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What I’ve Learned Rescuing Migrants in the Mediterranean

5 minute read
Christopher Catrambone is the cofounder of Migrant Offshore Aid Station and the head of the Tangiers Group based in Malta.

At least 300 children have died or gone missing while trying to cross the Mediterranean since the body of 3-year-old Alan Kurdi was found washed up on the shores of a beach resort in Turkey last September. Many more adults have died in the same unnecessary way. It’s not that their lives don’t matter as much, but the children’s death toll makes it so much more difficult to digest.

The picture of that little boy’s limp body lying facedown galvanized the globe, and politicians followed suit with pledges to have in place a fair, humane and united response to the crisis. Alan’s death and that of his 5-year-old brother Galip, would be made to matter, went the refrain.

Unfortunately, for many of us who have been following closely Europe’s migration crisis for some years, none of this was new. Similar pledges were made and forgotten in the past, and this last episode is no exception. Now that public opinion has thawed from the positive and welcoming euphoria seen over the summer, deaths do not grab the headlines as much, and politicians can forget their promises once again.

And the cycle goes on. Another big tragedy, like the one that took place on Thursday off the Greek island of Samos, and the world remembers again. At the time of writing, 26 bodies were recovered—including 10 children—and 10 more people were missing. Only 24 hours earlier, rescuers were recovering six bodies off the island of Kos, about 170 kilometers (106 miles) south of Samos.

It’s a reality that our crew with the Migrant Offshore Aid Station, an organization that provides search and rescue, faces week in, week out since we launched our rescue operation in the Aegean at the end of December—thanks to a heartening surge of public support after the death of the Kurdi brothers.

Our 51-meter (167-foot) rescue ship operates in one of the deadliest spots between Samos and Kos, off an island called Agathonisi. We didn’t think it was possible, but what we witnessed so far is more dreadful than what we experienced in the central Mediterranean, off the coast of Libya.

Because of the shorter distances, smugglers take greater risks, giving refugees useless lifejackets and putting them on boats that simply aren’t fit for purpose. What’s more, to avoid an ongoing Turkish crackdown on human smuggling, they are seeking ever riskier routes to avoid detection.

It’s a tragic situation, which, you would think, would prompt leaders to come up with that fair and humane plan they had promised to bring order to this mess. What we’re seeing instead is a divided Europe, with states busy finger-pointing and making themselves unattractive to refugees.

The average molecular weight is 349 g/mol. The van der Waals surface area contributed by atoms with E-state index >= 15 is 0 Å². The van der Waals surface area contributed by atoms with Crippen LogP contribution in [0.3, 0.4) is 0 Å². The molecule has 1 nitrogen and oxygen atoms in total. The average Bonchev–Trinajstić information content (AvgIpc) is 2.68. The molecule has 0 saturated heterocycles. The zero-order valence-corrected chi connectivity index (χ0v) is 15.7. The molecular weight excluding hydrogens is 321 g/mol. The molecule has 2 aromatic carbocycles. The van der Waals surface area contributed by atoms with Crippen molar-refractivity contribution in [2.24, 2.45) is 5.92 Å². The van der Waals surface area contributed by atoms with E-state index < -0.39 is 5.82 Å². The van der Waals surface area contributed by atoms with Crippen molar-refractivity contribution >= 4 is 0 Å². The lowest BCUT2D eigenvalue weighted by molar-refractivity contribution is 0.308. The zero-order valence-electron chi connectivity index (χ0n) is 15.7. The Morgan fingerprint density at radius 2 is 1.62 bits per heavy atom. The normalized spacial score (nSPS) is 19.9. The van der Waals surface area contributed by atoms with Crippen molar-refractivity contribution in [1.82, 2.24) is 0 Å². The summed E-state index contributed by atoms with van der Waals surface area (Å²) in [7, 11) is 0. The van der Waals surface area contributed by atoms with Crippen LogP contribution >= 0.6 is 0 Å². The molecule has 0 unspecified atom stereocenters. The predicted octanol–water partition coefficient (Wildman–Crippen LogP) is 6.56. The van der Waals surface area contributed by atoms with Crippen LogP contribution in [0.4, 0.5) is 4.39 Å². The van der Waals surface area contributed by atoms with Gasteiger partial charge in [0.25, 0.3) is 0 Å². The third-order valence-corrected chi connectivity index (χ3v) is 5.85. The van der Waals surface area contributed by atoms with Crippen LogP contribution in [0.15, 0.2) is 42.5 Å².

Last week Austria triggered a domino effect announcing plans to cap the numbers allowed in. Sweden already stepped up border controls, and Germany is thinking of pulling out of the Schengen area for two years—a decision that might deal a fatal blow to the Europe’s cherished visa-free travel zone.

Then we heard of Denmark’s plan to seize migrants’ assets beyond $1,450 and lengthen the time it takes for refugees to unite with their families.

If this still left you in doubt, the panic-stricken mood was crystallized when Greece was threatened it might be kicked out of the free movement area for failing to adequately deal with the biggest refugee crisis since World War II while in the throes of a crippling financial crisis.

The truth is that the blame game will lead to nothing. Our experience in the Aegean has opened our eyes to just how challenging the situation is for the Greeks. Of course there may be some shortcomings, but for the large part, this small European state was left to fend for itself.

And this is the nub of the question, just as Europe pledged after the picture of Alan Kurdi shook the world, it needs to come together as one, and accept the fact that masses of people fleeing conflict and poverty will be the status quo for years to come.

On the basis of that, it can start putting in place measures to manage the situation rather than firefight it. Offering safe and legal passage to a meaningful number of asylum seekers would be a way to start. That would help organize the flow of people and dissuade many from trusting their lives to smugglers.

Humanitarian visas will also give the bloc better control and opportunity to carry out the necessary security checks to address the legitimate concerns that the Paris attacks have raised. The boats probably won’t stop completely, but their numbers will subside, and with that, deaths, too, will decrease.

Europe has the capacity, the resources, and ability to do this, but its response has been a pendulum that swings from human decency and commitment to its international legal obligations, to hard-line measures that pander to people’s fear and prejudice. That pendulum must be stopped both in the interests of the security concerns that fuel fear and the rising number of people still dying on on Europe’s doorstep.

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